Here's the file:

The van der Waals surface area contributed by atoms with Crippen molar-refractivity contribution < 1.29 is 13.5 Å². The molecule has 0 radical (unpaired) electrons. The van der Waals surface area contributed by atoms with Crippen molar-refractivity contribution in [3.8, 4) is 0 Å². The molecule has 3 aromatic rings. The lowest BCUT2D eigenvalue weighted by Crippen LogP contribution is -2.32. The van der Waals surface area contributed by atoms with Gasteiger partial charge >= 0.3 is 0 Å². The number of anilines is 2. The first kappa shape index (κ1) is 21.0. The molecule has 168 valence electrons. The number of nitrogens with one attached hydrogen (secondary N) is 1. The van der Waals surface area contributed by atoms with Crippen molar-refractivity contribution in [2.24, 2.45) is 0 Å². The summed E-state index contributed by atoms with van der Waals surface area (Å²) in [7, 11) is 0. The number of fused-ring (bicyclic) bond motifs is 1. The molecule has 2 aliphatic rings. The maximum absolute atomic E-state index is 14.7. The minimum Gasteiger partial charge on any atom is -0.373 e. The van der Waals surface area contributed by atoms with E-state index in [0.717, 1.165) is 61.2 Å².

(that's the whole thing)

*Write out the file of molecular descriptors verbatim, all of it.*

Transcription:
The van der Waals surface area contributed by atoms with Crippen molar-refractivity contribution < 1.29 is 13.5 Å². The molecule has 0 radical (unpaired) electrons. The van der Waals surface area contributed by atoms with Crippen molar-refractivity contribution in [3.8, 4) is 0 Å². The molecule has 3 aromatic rings. The lowest BCUT2D eigenvalue weighted by Crippen LogP contribution is -2.32. The van der Waals surface area contributed by atoms with Gasteiger partial charge >= 0.3 is 0 Å². The number of anilines is 2. The first kappa shape index (κ1) is 21.0. The molecule has 168 valence electrons. The number of nitrogens with one attached hydrogen (secondary N) is 1. The van der Waals surface area contributed by atoms with Crippen molar-refractivity contribution in [2.24, 2.45) is 0 Å². The summed E-state index contributed by atoms with van der Waals surface area (Å²) in [7, 11) is 0. The number of fused-ring (bicyclic) bond motifs is 1. The molecule has 2 aliphatic rings. The maximum absolute atomic E-state index is 14.7. The minimum Gasteiger partial charge on any atom is -0.373 e. The van der Waals surface area contributed by atoms with E-state index in [0.717, 1.165) is 61.2 Å².